I’m a fan of single catch-all numbers because at some point, you just need a very quick, distillable summation of what the player and where that stands relative to other players.

That said, I think some other recent metrics incorporate much more information that wasn’t available in 1995, particularly about defense, and thus are surpassing PER in descriptive ability. Now PER’s biggest strength is that it’s a known quantity – it’s been around for a quarter-century (yikes I must be old) and hasn’t barfed up anything too ridiculous, and it’s been pretty stable across players and teams.

The biggest issue, as you noted, is that it was designed in a different era. The shooting issue is a small one, but positionally there’s a larger one. PER shines a much more positive light on most bigs, especially beast-ball 5s, than their actual level of play deserves, while it unfairly penalizes some low-volume floor spacers.

Video is a huge part of gathering data and understanding patterns. During your time with the Grizzlies, the front office received both video analysis and data packages. How did you find a marriage between the two?

Video and data both are hugely useful, but usually each only answers half the question.

The general rule of thumb is that you can use data to parse through massive streams of information, and then you go to video to sift through smaller, bite-sized streams based on what you found in the data. Data gives you the “what?”, and then video gives you the “why?”

What often happened is that we’d see something interesting in the data, whether about a particular player or a tendency with our team, that would flag us to dive into the video and figure out how these events were coming to pass.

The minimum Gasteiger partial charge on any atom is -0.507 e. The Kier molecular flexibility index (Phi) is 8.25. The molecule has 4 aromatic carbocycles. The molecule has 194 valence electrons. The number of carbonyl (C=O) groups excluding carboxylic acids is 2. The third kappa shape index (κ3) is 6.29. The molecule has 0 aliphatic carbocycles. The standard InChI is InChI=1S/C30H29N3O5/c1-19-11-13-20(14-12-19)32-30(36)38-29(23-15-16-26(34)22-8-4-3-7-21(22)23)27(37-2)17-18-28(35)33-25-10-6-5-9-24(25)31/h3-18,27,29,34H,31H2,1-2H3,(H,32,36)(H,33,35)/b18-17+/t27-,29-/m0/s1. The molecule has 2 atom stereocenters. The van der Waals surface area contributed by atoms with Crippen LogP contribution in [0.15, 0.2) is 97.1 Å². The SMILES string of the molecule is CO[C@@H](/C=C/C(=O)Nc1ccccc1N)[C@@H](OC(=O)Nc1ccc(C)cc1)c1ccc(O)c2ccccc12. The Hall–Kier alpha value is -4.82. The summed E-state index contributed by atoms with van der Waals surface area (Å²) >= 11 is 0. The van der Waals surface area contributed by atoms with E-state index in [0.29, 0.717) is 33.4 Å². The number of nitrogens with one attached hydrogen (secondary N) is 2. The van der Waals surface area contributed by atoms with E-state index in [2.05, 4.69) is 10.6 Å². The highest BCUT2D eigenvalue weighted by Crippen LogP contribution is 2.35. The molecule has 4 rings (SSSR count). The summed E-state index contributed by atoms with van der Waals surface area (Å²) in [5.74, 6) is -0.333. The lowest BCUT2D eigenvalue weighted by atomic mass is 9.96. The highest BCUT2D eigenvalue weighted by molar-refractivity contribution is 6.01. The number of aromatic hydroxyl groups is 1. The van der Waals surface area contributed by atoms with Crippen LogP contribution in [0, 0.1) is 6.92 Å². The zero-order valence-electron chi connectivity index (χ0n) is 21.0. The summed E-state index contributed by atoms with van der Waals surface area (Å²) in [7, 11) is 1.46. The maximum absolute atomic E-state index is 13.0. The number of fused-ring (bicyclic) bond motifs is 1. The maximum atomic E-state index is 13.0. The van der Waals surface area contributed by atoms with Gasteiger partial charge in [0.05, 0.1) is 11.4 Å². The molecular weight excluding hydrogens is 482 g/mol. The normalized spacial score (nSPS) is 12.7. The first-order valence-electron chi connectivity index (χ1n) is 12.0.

Having worked with the Grizzlies for seven years, you saw first-hand the evolution of Marc Gasol, one of the finest two-way centers over the past decade. Was his development solely built off his own ambition and work ethic, or was it a combination of that, as well as him watching film, gaining insights and using presented data that helped shape him into what he became?

Obviously Marc worked extremely hard to get himself into peak shape over a period of years after being a very flabby teenager, and that is the biggest reason he’s had the career he’s had.

I also think data helped him, but maybe a little differently than you might think about it.

Players don’t consume data in the way an analyst might, instead they’ll process it visually (from film) or in real-time on the court, and incorporate that “data” into their game. Marc and Tony Allen were amazingly good at this at the defensive end, they were heavy information consumers and used it to make highly accurate predictions about what the other offense would do. Together, they made us an awesome defense.

Also, the one more traditionally analytically-driven item that definitely changed things for Marc was getting him to shoot 3s in 2016. Turning 20-foot 2s into 3s was a big career-changer for him, and he ended up making the All-Star team after missing the second half of the previous season with a broken foot.

You can follow Hollinger on his author page at The Athletic, and on Twitter @johnhollinger.